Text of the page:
Jump to content

References you actually use when you write

Recommended Posts

The most common reference for me is my New World Dictionary of the American Language, World Press, Cleveland, 1966. After that, it is the Columbia Viking Desk Encyclopedia, NYC, 1966. Obviously, these are for checking common facts.


Online, I have learned to trust Wikipedia and The Catholic Encyclopedia at www.newadvent.org. Both are easy to understand, easy to quote, and reliable.

Link to comment
Share on other sites

Generally several books come to mind;


My three 'korans' are;



R. Lobel, Coincraft's Standard Catalogue of English & UK Coins; 2000 (London, 1999) [Third Ed.]


J. J. North, English Hammered Coinage; Vol. 1; c.600-1272 & Vol. 2; 1272-1662 (London, 2000) [Third ed.]


E. Hawkins, The Silver Coins of England (London, 1841) [First ed.]




For historical background knowledge on the periods, online i like Wikipedia. As for the Catholic Encyclopaedia yes i have made use of this in the past. What i really like about that site is the agenda and bias is obvious, which is what you want from reference works. Best to know the angle they are coming from so you can realise how it's been shaded. Easier to find an obviously biased article than it is to have to cross reference more subtle reference works to weed out opinion from fact. But that's just my biased opinion. :ninja:



If it's an English coin though i tend to prefer digging out any number of books for general background info. I have an incomplete run of the Oxford history of England volumes. I think there were 14 volume in all, i have three... ;)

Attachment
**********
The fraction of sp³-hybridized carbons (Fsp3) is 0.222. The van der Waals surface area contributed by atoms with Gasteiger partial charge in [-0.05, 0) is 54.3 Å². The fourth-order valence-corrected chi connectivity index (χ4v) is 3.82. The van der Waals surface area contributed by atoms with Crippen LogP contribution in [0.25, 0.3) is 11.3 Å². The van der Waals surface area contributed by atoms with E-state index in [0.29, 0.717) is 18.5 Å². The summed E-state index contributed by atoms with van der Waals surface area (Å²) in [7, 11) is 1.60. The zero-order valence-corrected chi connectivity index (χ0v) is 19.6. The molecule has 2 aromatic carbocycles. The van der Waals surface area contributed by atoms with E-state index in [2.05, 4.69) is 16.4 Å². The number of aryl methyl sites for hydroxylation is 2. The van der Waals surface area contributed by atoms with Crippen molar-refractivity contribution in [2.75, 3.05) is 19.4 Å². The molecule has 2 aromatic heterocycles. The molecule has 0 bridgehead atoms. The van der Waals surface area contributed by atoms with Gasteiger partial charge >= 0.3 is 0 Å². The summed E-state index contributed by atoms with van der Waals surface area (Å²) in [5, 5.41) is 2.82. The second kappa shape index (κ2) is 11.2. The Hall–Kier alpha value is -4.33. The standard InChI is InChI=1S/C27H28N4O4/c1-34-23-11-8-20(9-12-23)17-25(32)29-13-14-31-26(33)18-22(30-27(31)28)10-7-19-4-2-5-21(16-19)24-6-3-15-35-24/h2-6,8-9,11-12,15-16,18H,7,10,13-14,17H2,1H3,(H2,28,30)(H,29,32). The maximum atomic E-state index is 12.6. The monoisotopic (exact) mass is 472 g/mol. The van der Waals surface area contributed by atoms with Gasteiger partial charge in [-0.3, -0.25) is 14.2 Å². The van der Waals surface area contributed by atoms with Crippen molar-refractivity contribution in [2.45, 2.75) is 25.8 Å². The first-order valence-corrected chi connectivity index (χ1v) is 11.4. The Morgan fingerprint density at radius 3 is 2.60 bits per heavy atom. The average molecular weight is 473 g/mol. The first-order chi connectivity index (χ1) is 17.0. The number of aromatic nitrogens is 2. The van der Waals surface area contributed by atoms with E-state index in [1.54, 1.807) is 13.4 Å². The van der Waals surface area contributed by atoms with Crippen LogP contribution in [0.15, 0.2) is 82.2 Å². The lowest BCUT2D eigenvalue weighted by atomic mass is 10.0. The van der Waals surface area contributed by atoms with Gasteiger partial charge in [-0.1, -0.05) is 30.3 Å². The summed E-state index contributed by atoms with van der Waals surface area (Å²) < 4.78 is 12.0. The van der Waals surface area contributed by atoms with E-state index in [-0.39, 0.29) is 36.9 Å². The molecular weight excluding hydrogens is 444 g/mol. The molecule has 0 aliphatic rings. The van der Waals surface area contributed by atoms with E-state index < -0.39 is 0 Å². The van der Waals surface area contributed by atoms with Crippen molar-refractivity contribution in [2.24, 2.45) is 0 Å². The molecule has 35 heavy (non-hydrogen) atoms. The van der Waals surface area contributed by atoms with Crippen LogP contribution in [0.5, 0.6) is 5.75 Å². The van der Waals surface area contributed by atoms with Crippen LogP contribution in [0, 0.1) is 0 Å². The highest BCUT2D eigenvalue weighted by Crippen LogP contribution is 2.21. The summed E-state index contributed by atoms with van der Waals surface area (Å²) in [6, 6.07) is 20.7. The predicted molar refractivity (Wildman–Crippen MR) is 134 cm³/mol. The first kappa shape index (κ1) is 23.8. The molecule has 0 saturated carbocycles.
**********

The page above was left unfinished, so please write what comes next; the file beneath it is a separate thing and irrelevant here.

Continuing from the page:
Two that have been used for sure are;


F. Stenton, Anglo-Saxon England c.550-1087 (Oxford, 2001) [originally published in 1943]


A. L. Poole, Domesday Book to Magna Carta 1087-1216 (Oxford, 1958) [Originally published in 1951]



I also have a copy of some primary sources namely the Anglo-Saxon chronicles which record the history of England from the first century AD to 1154 and were written in middle English, these are useful for such things as the Danegeld payments. It also gives a sublime feel for contemporary events and how they were percieved at the time. I also have a copy of Henry of Huntingdon's Chronicles which were written during the 12th century and cover the time period 1000-1154.



I also have some scanty photocopies here and there of other harder to acquire primary documentation (incomplete), namely parts of Matthew of Paris's account of English history and The Historia Rerum Anglicarum of William of Newburgh. Both of which are written in Latin and require some concentration with a dictionary... mostly a dictionary. Although i think the following phrase was quite obvious, blunt and amusing; "Veneribili Turstino defuncto" (entry for 1143) Thurstan Archbishop of York died.



The Domesday book is the next one on my to get list.


Although i have some articles of Æthelredian Coinage that i've yet to read thoroughly. That were originally lectures at the Millenary Conference in 1978 to celebrate the 1000th anniversary of Æthelred II's succession.